This section is from the "Everybody's Guide to Money Matters" book, by William Cotton. With a description of the various investments chiefly dealt in on the stock exchange, and the mode of dealing therein. Some account of the pitfalls prepared for the unwary, and suggestions to the cautious investor.
A dividend is the sum apportioned periodically, in the shape of profit or interest, to holders of stocks and shares. It may be a fixed sum according to the rate of interest, as in the case of the Funds, Colonial Stocks, &c., or a varying sum according to the profits made, as in the case of railway shares and those of other companies. The dividends on the Funds and some Colonial Stocks are paid quarterly, at the beginning of January, April, July, and October. A month prior to the date of payment the stocks are marked "ex-div.," meaning that any purchase effected after the 1st December, 1st March, 1st June, and 1st September, would not carry that quarter's dividend, as it is held in favour of the person whose name is registered on the books on those dates.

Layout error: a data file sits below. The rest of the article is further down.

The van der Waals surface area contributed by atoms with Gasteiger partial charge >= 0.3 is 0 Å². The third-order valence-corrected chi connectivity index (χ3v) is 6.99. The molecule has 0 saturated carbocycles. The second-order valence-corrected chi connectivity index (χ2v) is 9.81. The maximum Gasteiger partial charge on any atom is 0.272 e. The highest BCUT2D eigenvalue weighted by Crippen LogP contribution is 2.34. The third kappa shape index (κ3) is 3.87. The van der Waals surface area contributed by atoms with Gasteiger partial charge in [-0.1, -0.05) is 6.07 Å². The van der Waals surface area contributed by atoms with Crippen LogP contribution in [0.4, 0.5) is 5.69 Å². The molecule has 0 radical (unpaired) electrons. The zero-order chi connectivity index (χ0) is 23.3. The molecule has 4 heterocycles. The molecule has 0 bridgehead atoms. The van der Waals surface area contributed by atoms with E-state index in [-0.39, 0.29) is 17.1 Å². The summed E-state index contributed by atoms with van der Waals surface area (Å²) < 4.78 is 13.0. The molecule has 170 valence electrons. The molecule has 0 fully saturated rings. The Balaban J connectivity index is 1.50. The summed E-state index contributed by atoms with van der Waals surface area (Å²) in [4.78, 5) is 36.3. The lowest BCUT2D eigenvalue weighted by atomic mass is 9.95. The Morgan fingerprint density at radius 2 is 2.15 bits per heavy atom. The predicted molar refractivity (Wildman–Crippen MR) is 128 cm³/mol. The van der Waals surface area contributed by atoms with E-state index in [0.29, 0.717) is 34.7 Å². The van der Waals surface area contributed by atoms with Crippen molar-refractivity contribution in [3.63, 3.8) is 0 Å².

The interest dependent upon the shares or stocks of companies is usually paid half-yearly, after the periodical meeting, when the accounts are presented and the profits declared. A certain date is fixed when these shares and stocks are saleable "ex-div." or "ex-interest."